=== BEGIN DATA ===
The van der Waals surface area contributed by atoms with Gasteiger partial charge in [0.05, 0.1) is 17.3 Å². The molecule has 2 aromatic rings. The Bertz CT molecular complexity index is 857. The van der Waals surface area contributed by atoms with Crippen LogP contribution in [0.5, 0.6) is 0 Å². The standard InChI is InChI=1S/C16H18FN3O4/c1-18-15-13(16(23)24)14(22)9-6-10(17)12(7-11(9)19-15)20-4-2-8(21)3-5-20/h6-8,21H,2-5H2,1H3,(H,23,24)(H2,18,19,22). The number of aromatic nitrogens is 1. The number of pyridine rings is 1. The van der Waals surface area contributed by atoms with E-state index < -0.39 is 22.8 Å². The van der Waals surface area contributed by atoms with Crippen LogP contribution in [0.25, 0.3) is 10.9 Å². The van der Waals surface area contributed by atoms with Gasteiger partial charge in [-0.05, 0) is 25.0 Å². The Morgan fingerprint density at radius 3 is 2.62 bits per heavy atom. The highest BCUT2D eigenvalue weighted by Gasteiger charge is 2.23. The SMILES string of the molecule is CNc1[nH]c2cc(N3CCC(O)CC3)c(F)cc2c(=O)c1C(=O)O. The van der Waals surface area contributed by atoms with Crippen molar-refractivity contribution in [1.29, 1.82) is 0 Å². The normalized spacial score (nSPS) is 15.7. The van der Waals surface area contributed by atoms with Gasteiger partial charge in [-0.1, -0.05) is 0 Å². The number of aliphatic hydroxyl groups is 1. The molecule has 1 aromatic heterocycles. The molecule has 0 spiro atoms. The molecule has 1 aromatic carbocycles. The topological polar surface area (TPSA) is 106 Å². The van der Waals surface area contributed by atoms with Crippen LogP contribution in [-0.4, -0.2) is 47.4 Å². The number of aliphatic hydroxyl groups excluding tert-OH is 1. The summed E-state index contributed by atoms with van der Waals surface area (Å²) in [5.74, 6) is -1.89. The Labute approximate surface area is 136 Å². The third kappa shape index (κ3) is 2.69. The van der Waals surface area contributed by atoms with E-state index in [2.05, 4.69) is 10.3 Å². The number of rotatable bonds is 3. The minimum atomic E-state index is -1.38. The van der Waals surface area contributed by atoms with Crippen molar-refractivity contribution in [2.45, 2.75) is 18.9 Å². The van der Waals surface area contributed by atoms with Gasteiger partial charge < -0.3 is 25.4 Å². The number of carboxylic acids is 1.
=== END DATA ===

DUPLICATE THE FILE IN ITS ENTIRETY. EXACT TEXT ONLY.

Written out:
The van der Waals surface area contributed by atoms with Gasteiger partial charge in [0.05, 0.1) is 17.3 Å². The molecule has 2 aromatic rings. The Bertz CT molecular complexity index is 857. The van der Waals surface area contributed by atoms with Crippen LogP contribution in [0.5, 0.6) is 0 Å². The standard InChI is InChI=1S/C16H18FN3O4/c1-18-15-13(16(23)24)14(22)9-6-10(17)12(7-11(9)19-15)20-4-2-8(21)3-5-20/h6-8,21H,2-5H2,1H3,(H,23,24)(H2,18,19,22). The number of aromatic nitrogens is 1. The number of pyridine rings is 1. The van der Waals surface area contributed by atoms with E-state index < -0.39 is 22.8 Å². The van der Waals surface area contributed by atoms with Crippen LogP contribution in [0.25, 0.3) is 10.9 Å². The van der Waals surface area contributed by atoms with Gasteiger partial charge in [-0.05, 0) is 25.0 Å². The Morgan fingerprint density at radius 3 is 2.62 bits per heavy atom. The highest BCUT2D eigenvalue weighted by Gasteiger charge is 2.23. The SMILES string of the molecule is CNc1[nH]c2cc(N3CCC(O)CC3)c(F)cc2c(=O)c1C(=O)O. The van der Waals surface area contributed by atoms with Crippen molar-refractivity contribution in [1.29, 1.82) is 0 Å². The normalized spacial score (nSPS) is 15.7. The van der Waals surface area contributed by atoms with Gasteiger partial charge in [-0.1, -0.05) is 0 Å². The number of aliphatic hydroxyl groups is 1. The molecule has 1 aromatic heterocycles. The molecule has 0 spiro atoms. The molecule has 1 aromatic carbocycles. The topological polar surface area (TPSA) is 106 Å². The van der Waals surface area contributed by atoms with Crippen LogP contribution in [-0.4, -0.2) is 47.4 Å². The number of aliphatic hydroxyl groups excluding tert-OH is 1. The summed E-state index contributed by atoms with van der Waals surface area (Å²) in [5.74, 6) is -1.89. The Labute approximate surface area is 136 Å². The third kappa shape index (κ3) is 2.69. The van der Waals surface area contributed by atoms with E-state index in [2.05, 4.69) is 10.3 Å². The number of rotatable bonds is 3. The minimum atomic E-state index is -1.38. The van der Waals surface area contributed by atoms with Crippen molar-refractivity contribution in [2.45, 2.75) is 18.9 Å². The van der Waals surface area contributed by atoms with Gasteiger partial charge < -0.3 is 25.4 Å². The number of carboxylic acids is 1.